As Encryption Working Group (EWG) explained in their recent report, there is no universal answer whether data encryption should be utilised by the government or other organisations.
In their report, EWG made the following data encryption observations:
– Any measure that makes encryption weaker works against the national interest.
– Encryption technology is widely available around the world and is a global technology.
– There is no one-size-fits-all solution to the encryption challenge.
– Cooperation between technology companies and the law enforcement community should be fostered by congress.
The report also touched on data security, noting that the increasing use of encryption can at least partially be attributed to a heightened consumer awareness as well as interest in privacy and data security.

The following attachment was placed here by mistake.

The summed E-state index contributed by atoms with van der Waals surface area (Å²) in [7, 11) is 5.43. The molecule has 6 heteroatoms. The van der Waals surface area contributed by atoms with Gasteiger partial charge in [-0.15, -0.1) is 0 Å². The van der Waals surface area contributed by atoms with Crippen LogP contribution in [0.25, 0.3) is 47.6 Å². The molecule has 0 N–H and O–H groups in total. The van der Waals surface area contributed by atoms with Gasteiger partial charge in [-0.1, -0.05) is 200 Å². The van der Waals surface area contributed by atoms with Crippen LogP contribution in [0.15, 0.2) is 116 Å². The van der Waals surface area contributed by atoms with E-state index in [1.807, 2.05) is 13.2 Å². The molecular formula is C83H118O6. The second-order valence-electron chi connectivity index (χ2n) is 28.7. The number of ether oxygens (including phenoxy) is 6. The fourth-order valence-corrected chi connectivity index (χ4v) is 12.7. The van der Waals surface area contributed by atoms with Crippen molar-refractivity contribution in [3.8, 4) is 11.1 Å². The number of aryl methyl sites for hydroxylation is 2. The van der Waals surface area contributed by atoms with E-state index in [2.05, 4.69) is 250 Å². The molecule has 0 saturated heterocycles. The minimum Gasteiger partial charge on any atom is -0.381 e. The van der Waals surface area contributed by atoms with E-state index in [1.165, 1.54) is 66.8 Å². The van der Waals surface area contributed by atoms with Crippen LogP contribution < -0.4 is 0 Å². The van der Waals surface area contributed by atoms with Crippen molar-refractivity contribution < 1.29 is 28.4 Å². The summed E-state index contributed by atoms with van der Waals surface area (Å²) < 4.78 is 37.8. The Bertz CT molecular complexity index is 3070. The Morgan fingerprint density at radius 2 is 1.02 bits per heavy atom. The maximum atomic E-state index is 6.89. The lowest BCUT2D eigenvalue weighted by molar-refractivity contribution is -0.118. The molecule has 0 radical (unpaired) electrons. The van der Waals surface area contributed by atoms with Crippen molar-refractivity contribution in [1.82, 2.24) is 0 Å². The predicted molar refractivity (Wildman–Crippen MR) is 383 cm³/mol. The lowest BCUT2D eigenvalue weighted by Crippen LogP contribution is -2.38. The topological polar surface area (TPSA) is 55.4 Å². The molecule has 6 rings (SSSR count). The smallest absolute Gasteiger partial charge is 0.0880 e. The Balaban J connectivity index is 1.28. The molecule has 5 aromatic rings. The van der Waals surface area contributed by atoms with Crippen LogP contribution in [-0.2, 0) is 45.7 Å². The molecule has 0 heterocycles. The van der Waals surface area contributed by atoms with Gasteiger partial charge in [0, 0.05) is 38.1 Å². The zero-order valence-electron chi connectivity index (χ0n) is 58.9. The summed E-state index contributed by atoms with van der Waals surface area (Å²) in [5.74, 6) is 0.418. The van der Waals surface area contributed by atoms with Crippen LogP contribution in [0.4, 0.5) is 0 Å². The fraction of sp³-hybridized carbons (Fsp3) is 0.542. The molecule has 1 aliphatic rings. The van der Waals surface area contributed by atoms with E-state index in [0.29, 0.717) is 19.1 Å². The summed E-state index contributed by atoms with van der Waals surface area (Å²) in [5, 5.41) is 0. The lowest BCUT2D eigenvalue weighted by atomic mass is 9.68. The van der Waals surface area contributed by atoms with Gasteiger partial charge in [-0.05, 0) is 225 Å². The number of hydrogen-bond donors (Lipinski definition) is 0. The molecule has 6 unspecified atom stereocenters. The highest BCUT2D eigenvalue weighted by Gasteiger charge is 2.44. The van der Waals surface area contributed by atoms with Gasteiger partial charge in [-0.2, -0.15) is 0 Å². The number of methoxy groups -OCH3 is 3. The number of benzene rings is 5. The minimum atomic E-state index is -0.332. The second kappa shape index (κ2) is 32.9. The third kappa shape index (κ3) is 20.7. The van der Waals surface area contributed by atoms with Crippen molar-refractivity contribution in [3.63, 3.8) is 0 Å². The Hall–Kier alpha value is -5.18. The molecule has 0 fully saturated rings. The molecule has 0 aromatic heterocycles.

Currently, HIPAA rules state that encrypting health data is “addressable” and not “required”. Still, health organisations should not ignore encrypting health data or assume that they do not have to.
Among other ideas presented in the report was the idea of legal hacking. Legal hacking is a term that can be used when a law enforcement agency takes advantage of a digital security vulnerability of a device or service in order to obtain evidence of a crime.
A similar kind of approach could be used in healthcare. A provider could, for example, send out fake phishing emails just to see if their employees would fall victim to the approach. Apart from that, traditional penetration testing is also a valid step.